Science

Admire the “false dawn” of the zodiacal light in early autumn.

For the next few weeks, a streak of eerie pre-dawn light will put on a show for early risers.

The phenomenon, known as the zodiacal light, will be visible along the eastern horizon before dawn between the autumn equinox, which occurred on Thursday (September 22), and the next full moon on October 9.

The zodiacal light will be most visible in areas free from urban light pollution and will appear in the lower third of the sky near the twin stars Castor and Pollux in the constellation Gemini. If you are in the Northern Hemisphere, look for zodiacal light during the early wee hours of late August to early November. For the Southern Hemisphere, this phenomenon will be most noticeable in the evening hours around sunset, manifesting itself in the west.

Related: Night Sky September 2022: What You Can See Tonight [maps]

Zodiacal light, also known as “false dawn”, occurs when sunlight is scattered by interplanetary particles in the plane of the solar system, the same material that causes meteor showers. It will appear as a wide cone or wedge of faint light extending upward from the eastern horizon into the ecliptic, the path the sun appears to take in the sky. According to EarthSky.org, the zodiacal light will be comparable in brightness to the Milky Way and will even appear “milkier” or lighter. (will open in a new tab).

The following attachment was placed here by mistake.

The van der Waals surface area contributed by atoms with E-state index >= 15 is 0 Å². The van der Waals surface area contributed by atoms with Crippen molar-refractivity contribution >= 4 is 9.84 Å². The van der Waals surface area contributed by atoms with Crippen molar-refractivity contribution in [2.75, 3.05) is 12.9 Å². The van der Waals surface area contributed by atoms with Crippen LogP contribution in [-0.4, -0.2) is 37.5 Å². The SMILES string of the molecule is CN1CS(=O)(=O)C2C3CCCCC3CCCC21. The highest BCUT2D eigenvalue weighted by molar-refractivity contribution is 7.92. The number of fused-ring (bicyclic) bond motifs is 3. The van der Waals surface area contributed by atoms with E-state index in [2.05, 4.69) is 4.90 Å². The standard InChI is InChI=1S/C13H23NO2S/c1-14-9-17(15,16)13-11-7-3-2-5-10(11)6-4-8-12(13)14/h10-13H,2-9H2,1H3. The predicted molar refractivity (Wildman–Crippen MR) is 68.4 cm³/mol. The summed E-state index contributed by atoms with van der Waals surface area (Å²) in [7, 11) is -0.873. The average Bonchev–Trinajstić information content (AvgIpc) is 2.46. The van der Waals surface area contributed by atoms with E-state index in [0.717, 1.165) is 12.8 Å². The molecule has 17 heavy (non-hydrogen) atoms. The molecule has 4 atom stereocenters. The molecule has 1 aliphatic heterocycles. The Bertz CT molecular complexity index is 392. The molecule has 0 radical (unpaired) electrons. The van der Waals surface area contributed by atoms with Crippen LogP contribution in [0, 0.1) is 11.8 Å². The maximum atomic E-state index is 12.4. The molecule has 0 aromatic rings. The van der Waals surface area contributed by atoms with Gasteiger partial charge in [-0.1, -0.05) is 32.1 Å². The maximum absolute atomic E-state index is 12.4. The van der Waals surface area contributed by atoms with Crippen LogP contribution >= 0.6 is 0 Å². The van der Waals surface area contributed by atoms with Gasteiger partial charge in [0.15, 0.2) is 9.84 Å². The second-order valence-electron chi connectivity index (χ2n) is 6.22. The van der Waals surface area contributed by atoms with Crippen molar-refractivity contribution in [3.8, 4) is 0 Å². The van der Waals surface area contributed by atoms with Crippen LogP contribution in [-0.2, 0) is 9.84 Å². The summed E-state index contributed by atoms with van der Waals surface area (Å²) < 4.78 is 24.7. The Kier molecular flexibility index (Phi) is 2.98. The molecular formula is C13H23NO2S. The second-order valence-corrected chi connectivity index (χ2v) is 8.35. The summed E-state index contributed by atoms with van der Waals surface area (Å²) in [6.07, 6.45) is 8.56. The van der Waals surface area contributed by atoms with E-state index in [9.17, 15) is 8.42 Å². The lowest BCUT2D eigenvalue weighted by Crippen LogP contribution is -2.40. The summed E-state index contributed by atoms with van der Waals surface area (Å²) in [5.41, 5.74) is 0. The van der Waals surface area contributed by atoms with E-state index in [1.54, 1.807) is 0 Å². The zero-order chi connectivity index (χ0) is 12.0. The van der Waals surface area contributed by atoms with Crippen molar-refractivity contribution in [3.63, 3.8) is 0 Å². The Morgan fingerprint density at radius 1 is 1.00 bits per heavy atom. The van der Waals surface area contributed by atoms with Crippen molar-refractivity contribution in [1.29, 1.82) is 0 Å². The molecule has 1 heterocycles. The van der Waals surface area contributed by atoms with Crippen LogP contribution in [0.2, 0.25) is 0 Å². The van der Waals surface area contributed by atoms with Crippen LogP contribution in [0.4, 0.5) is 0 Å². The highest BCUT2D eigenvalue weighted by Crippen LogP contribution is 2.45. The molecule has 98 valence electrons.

The zodiacal light is most visible on the equinoxes because it follows the movement of the sun across the sky. On the equinoxes, the sun is directly above the equator. This means that at this time, sunlight hits the horizon at its most extreme vertical angle, brightly illuminating interplanetary dust, which creates the “false dawn” phenomenon.

(Image credit: VW Pics/Getty Images)

If you want to photograph the zodiacal light, try using a slow shutter speed to make sure your camera can capture the glow. For the best shots of zodiacal light, check out our recommendations for the best cameras for astrophotography and the best lenses for astrophotography.

Editor’s Note: If you have a good photo of the zodiacal light and would like to share it with Space.com readers, please send your photos, comments, your name and location to spacephotos@.

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